The writings of Aharon David Gordon (1856-1922) are currently receiving considerable scholarly attention. A number of works examining the philosophy of perhaps the most important ideologue of Labor Zionism – and a new critical edition of his main philosophic work, Man and Nature (Adam v’Teva) – have been recently published. Unfortunately, there is little available on Gordon for the English reader. This lacuna has been filled by an essential study of Gordon’s philosophy by Yossi Turner, a professor of modern Jewish thought at the Schechter Institute, titled Quest for Life: A Study in Aaron David Gordon’s Philosophy of Man in Nature.
Turner provides a helpful biographic introduction and places Gordon in the historical context of the Second Aliyah (immigration) movement. He also offers a general comparison between Gordon’s conception of the self and the philosophical anthropologies of Darwin, Marx, Nietzsche and Kant. However, the heart of the work is devoted to explicating the philosophical foundation of Gordon’s outlook. Turner argues that “the substance of his [i.e. Gordon’s] philosophic thought is a consideration of human existence as an aspect of nature.” Indeed, Gordon views authentic and healthy human existence and creativity as a continuation of the infinite generative process of the natural cosmos. For Gordon, this type of natural human living is considered a “life of expansion” that allows the human being to be in touch with the cosmic force, which Gordon identifies with God.
Turner explains that this organic conception of the relation of humanity and nature is also at heart of Gordon’s social, cultural and religious philosophy. It also provides the philosophic justification for his unique approach to nationalism in general and Labor Zionism in particular. Gordon conceives labor (avodah) as a spiritual act that connects human beings to nature, and in the case of Zionism, can engender organic Jewish communities in the Land of Israel. Thus, by connecting with the source of life, the pioneers of the Second Aliyah are able to work toward the renewal of the Jewish people.
This search for life is also conceived as a spiritual and cultural act. For Gordon, unlike much of Labor Zionism’s proponents, labor does not stand in necessary opposition to culture or religion. Rather, he argues for the adoption of cultural and religious activity that can serve as additional means of creating individual and national vitality. Gordon’s vision of national revival is such that the creative energies of the Jewish people will be renewed through immersion in family, community, national culture, a Divine cosmic force and nature.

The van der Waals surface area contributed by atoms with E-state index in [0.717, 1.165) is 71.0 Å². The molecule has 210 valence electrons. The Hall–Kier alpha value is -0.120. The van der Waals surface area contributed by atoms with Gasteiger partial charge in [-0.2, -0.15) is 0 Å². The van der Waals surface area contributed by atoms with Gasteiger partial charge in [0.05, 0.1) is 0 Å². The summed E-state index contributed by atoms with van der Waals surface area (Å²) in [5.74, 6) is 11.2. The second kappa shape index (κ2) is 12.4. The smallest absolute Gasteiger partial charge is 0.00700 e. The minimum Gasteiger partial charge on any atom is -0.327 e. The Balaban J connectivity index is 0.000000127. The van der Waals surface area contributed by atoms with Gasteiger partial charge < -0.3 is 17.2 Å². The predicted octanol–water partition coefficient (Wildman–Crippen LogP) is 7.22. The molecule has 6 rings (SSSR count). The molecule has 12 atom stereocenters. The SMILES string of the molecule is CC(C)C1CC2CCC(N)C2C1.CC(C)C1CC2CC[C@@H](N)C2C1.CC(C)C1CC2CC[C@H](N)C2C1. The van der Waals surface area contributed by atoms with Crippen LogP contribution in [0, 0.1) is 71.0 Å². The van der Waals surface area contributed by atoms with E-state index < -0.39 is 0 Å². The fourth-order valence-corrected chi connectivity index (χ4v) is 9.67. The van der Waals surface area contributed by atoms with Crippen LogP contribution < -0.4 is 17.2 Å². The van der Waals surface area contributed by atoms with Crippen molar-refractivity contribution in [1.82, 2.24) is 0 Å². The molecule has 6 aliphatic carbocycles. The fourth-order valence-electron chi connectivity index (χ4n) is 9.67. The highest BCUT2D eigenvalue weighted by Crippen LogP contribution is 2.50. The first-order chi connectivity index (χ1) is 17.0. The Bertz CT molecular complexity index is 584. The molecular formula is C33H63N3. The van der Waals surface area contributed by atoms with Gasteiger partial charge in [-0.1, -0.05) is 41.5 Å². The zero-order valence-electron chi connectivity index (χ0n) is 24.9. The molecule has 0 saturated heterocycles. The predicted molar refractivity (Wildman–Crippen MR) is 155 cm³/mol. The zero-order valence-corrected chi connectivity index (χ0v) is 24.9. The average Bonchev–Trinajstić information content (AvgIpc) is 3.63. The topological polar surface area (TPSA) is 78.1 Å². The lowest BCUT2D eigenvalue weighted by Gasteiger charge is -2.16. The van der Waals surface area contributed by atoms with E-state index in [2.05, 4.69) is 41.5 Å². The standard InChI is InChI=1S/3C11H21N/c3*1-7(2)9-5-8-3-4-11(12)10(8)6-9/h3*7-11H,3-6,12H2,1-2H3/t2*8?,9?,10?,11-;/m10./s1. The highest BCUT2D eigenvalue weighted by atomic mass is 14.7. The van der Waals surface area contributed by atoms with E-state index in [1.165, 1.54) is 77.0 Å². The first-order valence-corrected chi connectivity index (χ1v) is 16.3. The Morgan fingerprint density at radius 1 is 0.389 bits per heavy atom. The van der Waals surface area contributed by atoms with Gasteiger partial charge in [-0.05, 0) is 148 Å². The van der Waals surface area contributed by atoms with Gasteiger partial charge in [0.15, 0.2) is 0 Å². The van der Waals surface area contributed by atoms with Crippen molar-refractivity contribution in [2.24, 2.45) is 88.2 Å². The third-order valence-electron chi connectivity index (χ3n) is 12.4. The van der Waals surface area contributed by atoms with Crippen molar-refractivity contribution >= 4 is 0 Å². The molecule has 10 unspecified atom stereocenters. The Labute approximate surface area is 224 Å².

It is crucial to underscore that the strength of Turner’s book is not just in its lucid and accessible presentation of central themes in Gordon’s philosophy. It also examines Gordon’s writings for their relevance to problems that challenge Israeli society and the Jewish world. Thus, in the postscript to the work, Turner brings to the surface the contemporary repercussions of Gordon’s approach.
According to Turner, “The contemporary period suffers from an exacerbation of the same difficulties Gordon confronted in his time.” Turner focuses particularly on the contribution of Gordon to addressing the pernicious impact of a technologically grounded society on the Jewish people and on humanity as a whole. He argues that by examining contemporary society with a Gordonian lens, we can see the extent to which the Jewish and social self have become fragmented. He also suggests that in response, we should adopt Gordon’s outlook and exploit Jewish cultural study as a means of rehabilitating an organic sense of Jewish self, community and peoplehood.
In short, Turner has provided a concise and penetrating account of the philosophy of AD Gordon. Most notably, the philosophic and spiritual outlook of one of the most creative and novel early twentieth-century Jewish philosophers is now available for English readers. Turner’s treatment of Gordon will be of interest to scholars of modern Jewish thought, however, his treatment is relatively free of philosophical jargon and will also be accessible to a general audience. It should also interest anyone who is grappling with current problems of Jewish existence inasmuch as Turner frames Gordon’s philosophy as a possible antidote to the ills of post-modern Jewish society.
The writer is a lecturer on Jewish philosophy and education at the Schechter Institute of Jewish Studies in Jerusalem and a professor of TALI Jewish Education.
QUEST FOR LIFE: A STUDY IN AHARON DAVID GORDON’S PHILOSOPHY OF MAN IN NATURE
By Dr. Yossi (Joseph) Turner
Academic Studies Press
174 pages; $99